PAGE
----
Private employers may choose to close for the day or offer premium pay, but no federal law requires that they do so. Some employers in Massachusetts, however, are already subject to work and pay requirements on Juneteenth. See the MA Holidays Laws page for more information.

Federal contractors and employers that are subject to prevailing wage laws should refer to their contracts to determine their obligations.

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Department of Labor Revises FFCRA Rules

In response to a court ruling in early August that invalidated certain regulations by the U.S. Department of Labor (DOL) related to leave under the Families First Coronavirus Response Act (FFCRA), the DOL has released revised regulations, which took effect September 16. The changes, or lack of changes, are outlined below. 

Definition of Health Care Provider

The definition of health care provider, for purposes of whom an employer can deny leave to, is revised to include physicians and others who make medical diagnoses (the same as under traditional FMLA); employees who provide diagnostic services, preventive services, treatment services, or other services necessary for patient care; and employees who provide services that, if not provided, would adversely affect patient care.

This definition is narrower than in the previous rule. For example, nurse assistants and laboratory technicians who process test results are considered health care providers, but IT workers at a hospital and medical billers are not.

Documentation Prior to Leave

Employers may require that employees provide documentation to support their need for leave as soon as practicable.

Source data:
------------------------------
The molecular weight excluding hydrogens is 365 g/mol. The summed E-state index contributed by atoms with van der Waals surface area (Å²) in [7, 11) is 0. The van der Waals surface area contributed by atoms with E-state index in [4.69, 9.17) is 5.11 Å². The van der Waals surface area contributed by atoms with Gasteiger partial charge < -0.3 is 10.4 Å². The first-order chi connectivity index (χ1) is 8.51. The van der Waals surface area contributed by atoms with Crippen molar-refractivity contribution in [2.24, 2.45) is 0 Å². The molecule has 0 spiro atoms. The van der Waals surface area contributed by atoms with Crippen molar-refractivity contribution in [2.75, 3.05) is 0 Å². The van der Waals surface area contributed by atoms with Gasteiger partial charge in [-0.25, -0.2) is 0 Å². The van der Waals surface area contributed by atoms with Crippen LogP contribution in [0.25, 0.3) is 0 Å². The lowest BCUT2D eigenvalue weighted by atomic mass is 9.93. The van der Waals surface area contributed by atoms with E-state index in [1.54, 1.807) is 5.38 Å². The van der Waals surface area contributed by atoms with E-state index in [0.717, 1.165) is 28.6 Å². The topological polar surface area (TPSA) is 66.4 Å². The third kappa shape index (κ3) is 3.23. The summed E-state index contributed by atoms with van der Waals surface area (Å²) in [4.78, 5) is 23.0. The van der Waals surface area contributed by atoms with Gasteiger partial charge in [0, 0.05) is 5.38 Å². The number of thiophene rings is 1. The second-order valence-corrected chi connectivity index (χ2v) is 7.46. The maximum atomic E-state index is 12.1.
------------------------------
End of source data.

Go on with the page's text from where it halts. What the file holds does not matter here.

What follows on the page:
The former rule said that employers could require documentation before the leave started, which isn’t always practical.

Leave During a Furlough or Business Closure

Emergency Paid Sick Leave (EPSL) and Emergency FMLA (EFMLA) are still available only if an employer has work available for them during the time that they need the leave.

This is the same rule as before; the DOL just explained its reasoning.

Approval for Intermittent Leave for Childcare

Employees still must get approval from their employer to use intermittent leave. However, the DOL has made it clear that leave is not considered intermittent if a school or daycare is closed on certain days or half days. For example, if the employee’s child’s school has a hybrid schedule with in-person classes on Tuesdays and Thursdays, but remote learning on Mondays, Wednesdays, and Fridays, then the employee would need leave on Mondays, Wednesdays, and Fridays, with each day being a separate leave event. In other words, the employee is not requesting intermittent leave in this scenario, so they do not need their employer’s consent.

This is the same rule as before; the DOL just explained its reasoning and clarified some aspects of the rule.

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FFCRA Leave – Significant Rule Changes

A federal court in New York recently struck down four federal Department of Labor rules related to the leaves provided by the Families First Coronavirus Response Act (FFCRA). As a result, certain aspects of the FFCRA are now more favorable to employees. Unfortunately, it’s not clear if the ruling applies nationwide or only in the Southern District of New York, where the court is located. Until there is further activity in the case—which may clarify whether the rules remain intact throughout the rest of the country—we recommend that employers err on the side of caution when administering FFCRA leaves and assume these particular rules no longer apply.

What is clear is that these four rules definitely do not apply to the counties of Bronx, Dutchess, New York, Orange, Putnam, Rockland, Sullivan, and Westchester (i.e., the Southern District of New York).

Here are the rules that the court invalidated:

The requirement that work be available for an employee to use leave

  1. DOL Rule: The DOL said that for an employee to use Emergency Paid Sick Leave (EPSL) or Emergency Family Medical Leave (EFMLA, aka EFMLEA), the employer had to have work available for them during the time they needed leave. For instance, if an employee was furloughed while sick with COVID-19, they would not be eligible for EPSL.